(A) Fine mapping of genetic disease association identifies Treg-specific upstream enhancers (highlighted in blue) at the CTLA4 locus as being associated with predisposition to type 1 diabetes (T1D). The high-resolution ImmunoChip SNP array analysis suggests that the functional polymorphism resides in the Treg-specific enhancer. The x-axis shows genomic position and y-axis shows RPM for chromatin tracks and −log10(p-value) for association study data. Dashed horizontal lines show genome-wide statistical significance thresholds for T1D disease association studies. The highlighted polymorphism rs2882971 is representative of multiple SNPs in linkage disequilibrium. (B) Autoimmune disease-risk polymorphisms have extensive overlap with the pan-CD4+ T-cell epigenome. Disease-risk polymorphisms was obtained from the NHGRI GWAS catalog and statistical significance of overlap was determined by a one-tailed hypergeometric test using all known disease-associated polymorphisms to model the null distribution (‘Materials and methods’). (C) Treg and Teff cell-specific epigenetic elements contain a significant number of autoimmune disease-risk polymorphisms. Metabolic diseases are shown as a control. T1D and type 2 diabetes (T2D) are shown as representative autoimmune and metabolic diseases. Aggregated disease sets are provided in Supplementary file 14. (D) Polymorphisms in conserved Treg lineage-specific epigenetic elements are enriched for autoimmune-associated genetic variation. Genes near epigenetic elements containing risk polymorphisms are divided into categories: genetically non-conserved, genetically conserved, lineage-specific elements epigenetically active in human, and lineage-specific epigenetic modification conserved in both human and mouse. Autoimmune (AI), T1D, metabolic (Met), T2D, and psychiatric (Psych) disease sets are shown.

Figure 5—figure supplement 1
Non-coding disease-associated polymorphisms are assayed by genotyping arrays.

(A) Polymorphisms associated with common polygenic diseases reside predominantly in the non-coding portion of the genome. Annotations of statistically significant SNP-phenotype associations are taken from the NHGRI GWAS catalog. (B) Only a subset of DHSs contain variants that exhibit high LD with polymorphisms assayed using the Illumina genotyping bead array. The number of DHSs (y-axis) satisfying certain critera (x-axis) are shown. Of the ∼85 K DHSs, ∼45 K have at least one variant with significant MAF (>0.05 across 1000G). The majority of these loci have limited LD (<0.8) with any exonic polymorphism with 100 kbp. However, only ∼7 K DHSs have a polymorphism that is in strong LD (>0.8) with an assayed polymorphism on the Illumina Human 660 K genotyping chip. (C) Chromatin state at the INS locus supports the unique role of insulin in beta islet cells in the etiology of T1D (similar axes to Figure 5A). This is consistent with an extensive literature on beta islet cells and supports the relevance of our approach to characterizing cell type- and tissue-specific disease relevance using chromatin state.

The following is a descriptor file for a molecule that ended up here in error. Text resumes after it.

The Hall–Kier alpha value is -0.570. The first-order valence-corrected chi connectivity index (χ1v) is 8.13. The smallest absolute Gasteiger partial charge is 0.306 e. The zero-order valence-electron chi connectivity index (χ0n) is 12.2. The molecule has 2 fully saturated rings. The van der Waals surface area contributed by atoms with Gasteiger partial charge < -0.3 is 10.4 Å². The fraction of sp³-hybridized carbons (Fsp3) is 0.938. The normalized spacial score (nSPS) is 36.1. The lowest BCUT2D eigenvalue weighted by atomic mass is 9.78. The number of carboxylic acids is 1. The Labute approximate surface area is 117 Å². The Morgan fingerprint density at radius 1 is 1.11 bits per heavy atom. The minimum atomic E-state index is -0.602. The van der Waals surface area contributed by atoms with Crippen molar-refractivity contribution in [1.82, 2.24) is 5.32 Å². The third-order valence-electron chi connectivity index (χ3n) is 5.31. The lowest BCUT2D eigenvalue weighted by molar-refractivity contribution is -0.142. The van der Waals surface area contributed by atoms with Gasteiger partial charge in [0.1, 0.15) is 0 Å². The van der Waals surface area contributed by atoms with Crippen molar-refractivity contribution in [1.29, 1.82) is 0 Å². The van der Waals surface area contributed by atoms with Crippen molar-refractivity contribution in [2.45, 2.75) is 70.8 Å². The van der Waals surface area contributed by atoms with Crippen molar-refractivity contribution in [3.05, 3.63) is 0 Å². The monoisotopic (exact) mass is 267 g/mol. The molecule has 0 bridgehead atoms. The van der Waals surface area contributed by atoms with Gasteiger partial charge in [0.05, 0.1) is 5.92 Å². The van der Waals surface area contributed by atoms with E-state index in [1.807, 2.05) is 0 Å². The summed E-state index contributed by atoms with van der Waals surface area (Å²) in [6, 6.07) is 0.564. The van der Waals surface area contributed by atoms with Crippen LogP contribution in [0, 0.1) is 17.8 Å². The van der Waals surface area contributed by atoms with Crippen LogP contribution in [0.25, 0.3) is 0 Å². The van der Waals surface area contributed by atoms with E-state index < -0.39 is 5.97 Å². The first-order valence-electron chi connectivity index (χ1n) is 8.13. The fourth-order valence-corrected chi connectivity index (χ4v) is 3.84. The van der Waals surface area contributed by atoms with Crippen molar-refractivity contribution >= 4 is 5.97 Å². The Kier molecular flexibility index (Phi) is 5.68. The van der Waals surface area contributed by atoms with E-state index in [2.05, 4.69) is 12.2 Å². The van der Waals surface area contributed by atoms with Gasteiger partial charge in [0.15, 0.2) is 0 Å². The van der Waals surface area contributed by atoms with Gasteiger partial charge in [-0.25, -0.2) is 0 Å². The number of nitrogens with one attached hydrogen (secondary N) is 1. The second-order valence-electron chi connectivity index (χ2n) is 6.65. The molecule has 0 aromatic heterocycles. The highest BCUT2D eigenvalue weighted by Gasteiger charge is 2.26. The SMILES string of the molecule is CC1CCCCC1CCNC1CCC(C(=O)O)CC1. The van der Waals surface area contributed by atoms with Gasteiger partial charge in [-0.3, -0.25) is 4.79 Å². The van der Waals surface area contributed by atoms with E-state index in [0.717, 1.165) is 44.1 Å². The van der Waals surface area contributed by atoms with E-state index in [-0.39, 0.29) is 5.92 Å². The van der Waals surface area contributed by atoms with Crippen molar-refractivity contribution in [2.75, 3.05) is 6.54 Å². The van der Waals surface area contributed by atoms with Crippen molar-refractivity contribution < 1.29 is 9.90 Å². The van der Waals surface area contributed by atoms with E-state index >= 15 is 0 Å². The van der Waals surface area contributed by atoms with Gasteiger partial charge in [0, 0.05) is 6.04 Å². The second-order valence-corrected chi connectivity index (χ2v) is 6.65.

Additional files

Supplementary file 1

Quantification of human H3K27ac peaks. Reads per million reads aligned (RPM) are log2(x + 0.5) transformed and quantile normalized.

Supplementary file 2

Quantification of human DNase-seq peaks. RPM reads aligned are log2(x + 0.5) transformed and quantile normalized.

Supplementary file 3

Quantification of mouse H3K27ac peaks. RPM reads aligned are log2(x + 0.5) transformed and quantile normalized.

Supplementary file 4

Quantification of mouse DNase-seq peaks. RPM reads aligned are log2(x + 0.5) transformed and quantile normalized.

Supplementary file 5

Orthologous regions are determined for the union of all human and mouse acetylated loci. Values are averages across indicated cell populations after quantile normalization.

Supplementary file 6

Orthologous regions are determined for the union of all human and mouse DNase hypersensitive sites (DHSs). Values are averages across indicated cell populations after quantile normalization.

Supplementary file 7

Quantification of human Foxp3 ChIP-seq peaks. RPM reads aligned are log2(x + 0.5) transformed and quantile normalized.

Supplementary file 8

Quantification of mouse Foxp3 ChIP-seq peaks. RPM reads aligned are log2(x + 0.5) transformed and quantile normalized.

Supplementary file 9

Orthologous regions are determined for the union of all human and mouse Foxp3 peaks. Values are averages across indicated cell populations after quantile normalization.

Supplementary file 10

Gene expression of human.

Supplementary file 11

Gene expression of mouse.

Supplementary file 12

Gene expression of orthologous genes for uniquely mapping human/mouse genes.

Supplementary file 13

Maximum minor allele frequency in each DHS with genetic, epigenetic, conservation, and genic localization data.

Supplementary file 14

Autoimmune and metabolic phenotypes genome-wide association (GWA) studies analyzed.